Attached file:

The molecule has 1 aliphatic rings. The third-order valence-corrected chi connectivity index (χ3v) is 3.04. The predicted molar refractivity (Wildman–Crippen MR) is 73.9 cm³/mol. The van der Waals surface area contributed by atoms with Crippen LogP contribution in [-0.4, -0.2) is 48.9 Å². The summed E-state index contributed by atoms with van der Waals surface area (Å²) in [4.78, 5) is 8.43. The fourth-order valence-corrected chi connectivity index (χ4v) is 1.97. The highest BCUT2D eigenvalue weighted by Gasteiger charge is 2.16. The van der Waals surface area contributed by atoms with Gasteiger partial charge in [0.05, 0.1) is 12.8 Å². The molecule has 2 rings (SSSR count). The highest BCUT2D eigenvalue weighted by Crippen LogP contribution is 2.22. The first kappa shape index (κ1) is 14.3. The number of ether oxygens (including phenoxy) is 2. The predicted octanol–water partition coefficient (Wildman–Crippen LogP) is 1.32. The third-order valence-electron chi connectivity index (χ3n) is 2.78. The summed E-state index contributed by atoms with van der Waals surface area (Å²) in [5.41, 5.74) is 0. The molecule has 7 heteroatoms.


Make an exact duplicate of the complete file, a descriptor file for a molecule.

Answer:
The molecule has 1 aliphatic rings. The third-order valence-corrected chi connectivity index (χ3v) is 3.04. The predicted molar refractivity (Wildman–Crippen MR) is 73.9 cm³/mol. The van der Waals surface area contributed by atoms with Crippen LogP contribution in [-0.4, -0.2) is 48.9 Å². The summed E-state index contributed by atoms with van der Waals surface area (Å²) in [4.78, 5) is 8.43. The fourth-order valence-corrected chi connectivity index (χ4v) is 1.97. The highest BCUT2D eigenvalue weighted by Gasteiger charge is 2.16. The van der Waals surface area contributed by atoms with Gasteiger partial charge in [0.05, 0.1) is 12.8 Å². The molecule has 2 rings (SSSR count). The highest BCUT2D eigenvalue weighted by Crippen LogP contribution is 2.22. The first kappa shape index (κ1) is 14.3. The number of ether oxygens (including phenoxy) is 2. The predicted octanol–water partition coefficient (Wildman–Crippen LogP) is 1.32. The third-order valence-electron chi connectivity index (χ3n) is 2.78. The summed E-state index contributed by atoms with van der Waals surface area (Å²) in [5.41, 5.74) is 0. The molecule has 7 heteroatoms.